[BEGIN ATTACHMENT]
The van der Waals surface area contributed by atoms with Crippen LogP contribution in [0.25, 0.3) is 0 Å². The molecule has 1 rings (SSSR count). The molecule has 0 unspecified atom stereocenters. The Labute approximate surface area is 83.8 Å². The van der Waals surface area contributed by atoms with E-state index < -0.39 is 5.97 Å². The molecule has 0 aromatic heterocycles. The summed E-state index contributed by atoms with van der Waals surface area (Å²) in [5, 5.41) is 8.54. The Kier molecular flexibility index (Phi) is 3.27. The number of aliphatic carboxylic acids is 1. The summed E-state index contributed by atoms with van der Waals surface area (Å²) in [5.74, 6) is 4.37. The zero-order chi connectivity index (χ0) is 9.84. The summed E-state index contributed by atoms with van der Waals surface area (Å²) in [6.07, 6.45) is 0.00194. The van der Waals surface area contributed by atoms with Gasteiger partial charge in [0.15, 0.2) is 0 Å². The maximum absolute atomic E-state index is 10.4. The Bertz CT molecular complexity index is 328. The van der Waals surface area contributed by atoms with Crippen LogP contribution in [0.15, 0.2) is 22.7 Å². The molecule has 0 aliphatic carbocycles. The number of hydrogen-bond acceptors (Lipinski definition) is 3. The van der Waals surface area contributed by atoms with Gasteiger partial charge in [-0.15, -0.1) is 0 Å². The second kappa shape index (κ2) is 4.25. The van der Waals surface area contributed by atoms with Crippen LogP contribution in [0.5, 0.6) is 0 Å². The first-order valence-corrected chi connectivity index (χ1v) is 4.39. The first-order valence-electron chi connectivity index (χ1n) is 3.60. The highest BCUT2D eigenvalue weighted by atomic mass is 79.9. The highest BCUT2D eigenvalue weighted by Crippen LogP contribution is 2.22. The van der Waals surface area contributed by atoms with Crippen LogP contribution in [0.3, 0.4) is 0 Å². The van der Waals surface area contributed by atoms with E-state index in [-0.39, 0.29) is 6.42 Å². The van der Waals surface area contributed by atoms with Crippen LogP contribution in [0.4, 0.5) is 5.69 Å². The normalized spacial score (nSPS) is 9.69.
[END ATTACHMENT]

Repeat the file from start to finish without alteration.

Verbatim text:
The van der Waals surface area contributed by atoms with Crippen LogP contribution in [0.25, 0.3) is 0 Å². The molecule has 1 rings (SSSR count). The molecule has 0 unspecified atom stereocenters. The Labute approximate surface area is 83.8 Å². The van der Waals surface area contributed by atoms with E-state index < -0.39 is 5.97 Å². The molecule has 0 aromatic heterocycles. The summed E-state index contributed by atoms with van der Waals surface area (Å²) in [5, 5.41) is 8.54. The Kier molecular flexibility index (Phi) is 3.27. The number of aliphatic carboxylic acids is 1. The summed E-state index contributed by atoms with van der Waals surface area (Å²) in [5.74, 6) is 4.37. The zero-order chi connectivity index (χ0) is 9.84. The summed E-state index contributed by atoms with van der Waals surface area (Å²) in [6.07, 6.45) is 0.00194. The van der Waals surface area contributed by atoms with Gasteiger partial charge in [0.15, 0.2) is 0 Å². The maximum absolute atomic E-state index is 10.4. The Bertz CT molecular complexity index is 328. The van der Waals surface area contributed by atoms with Crippen LogP contribution in [0.15, 0.2) is 22.7 Å². The molecule has 0 aliphatic carbocycles. The number of hydrogen-bond acceptors (Lipinski definition) is 3. The van der Waals surface area contributed by atoms with Gasteiger partial charge in [-0.15, -0.1) is 0 Å². The second kappa shape index (κ2) is 4.25. The van der Waals surface area contributed by atoms with Crippen LogP contribution in [0.5, 0.6) is 0 Å². The first-order valence-corrected chi connectivity index (χ1v) is 4.39. The first-order valence-electron chi connectivity index (χ1n) is 3.60. The highest BCUT2D eigenvalue weighted by atomic mass is 79.9. The highest BCUT2D eigenvalue weighted by Crippen LogP contribution is 2.22. The van der Waals surface area contributed by atoms with Crippen LogP contribution in [0.3, 0.4) is 0 Å². The van der Waals surface area contributed by atoms with E-state index in [-0.39, 0.29) is 6.42 Å². The van der Waals surface area contributed by atoms with Crippen LogP contribution in [0.4, 0.5) is 5.69 Å². The normalized spacial score (nSPS) is 9.69.